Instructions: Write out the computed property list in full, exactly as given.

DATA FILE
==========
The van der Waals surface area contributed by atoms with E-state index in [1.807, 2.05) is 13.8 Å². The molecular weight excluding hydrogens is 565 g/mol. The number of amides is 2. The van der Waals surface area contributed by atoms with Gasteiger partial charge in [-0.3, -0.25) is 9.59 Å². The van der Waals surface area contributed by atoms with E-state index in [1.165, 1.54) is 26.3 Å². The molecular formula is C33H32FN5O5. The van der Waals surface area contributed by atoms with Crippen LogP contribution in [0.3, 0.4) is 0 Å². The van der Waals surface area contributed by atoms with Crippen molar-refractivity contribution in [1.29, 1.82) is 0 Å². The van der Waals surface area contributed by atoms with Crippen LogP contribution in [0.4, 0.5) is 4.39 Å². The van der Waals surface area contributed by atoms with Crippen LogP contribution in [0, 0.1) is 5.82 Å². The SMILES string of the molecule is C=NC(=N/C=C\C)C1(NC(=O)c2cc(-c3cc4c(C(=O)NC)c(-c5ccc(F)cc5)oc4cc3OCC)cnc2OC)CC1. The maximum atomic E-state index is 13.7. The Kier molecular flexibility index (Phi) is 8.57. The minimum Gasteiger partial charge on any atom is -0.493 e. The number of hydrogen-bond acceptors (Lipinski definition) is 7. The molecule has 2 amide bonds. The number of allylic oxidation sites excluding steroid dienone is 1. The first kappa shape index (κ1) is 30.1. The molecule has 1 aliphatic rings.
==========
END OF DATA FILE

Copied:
The van der Waals surface area contributed by atoms with E-state index in [1.807, 2.05) is 13.8 Å². The molecular weight excluding hydrogens is 565 g/mol. The number of amides is 2. The van der Waals surface area contributed by atoms with Gasteiger partial charge in [-0.3, -0.25) is 9.59 Å². The van der Waals surface area contributed by atoms with E-state index in [1.165, 1.54) is 26.3 Å². The molecular formula is C33H32FN5O5. The van der Waals surface area contributed by atoms with Crippen LogP contribution in [0.3, 0.4) is 0 Å². The van der Waals surface area contributed by atoms with Crippen molar-refractivity contribution in [1.29, 1.82) is 0 Å². The van der Waals surface area contributed by atoms with Crippen LogP contribution in [0.4, 0.5) is 4.39 Å². The van der Waals surface area contributed by atoms with Crippen LogP contribution in [0, 0.1) is 5.82 Å². The SMILES string of the molecule is C=NC(=N/C=C\C)C1(NC(=O)c2cc(-c3cc4c(C(=O)NC)c(-c5ccc(F)cc5)oc4cc3OCC)cnc2OC)CC1. The maximum atomic E-state index is 13.7. The Kier molecular flexibility index (Phi) is 8.57. The minimum Gasteiger partial charge on any atom is -0.493 e. The number of hydrogen-bond acceptors (Lipinski definition) is 7. The molecule has 2 amide bonds. The number of allylic oxidation sites excluding steroid dienone is 1. The first kappa shape index (κ1) is 30.1. The molecule has 1 aliphatic rings.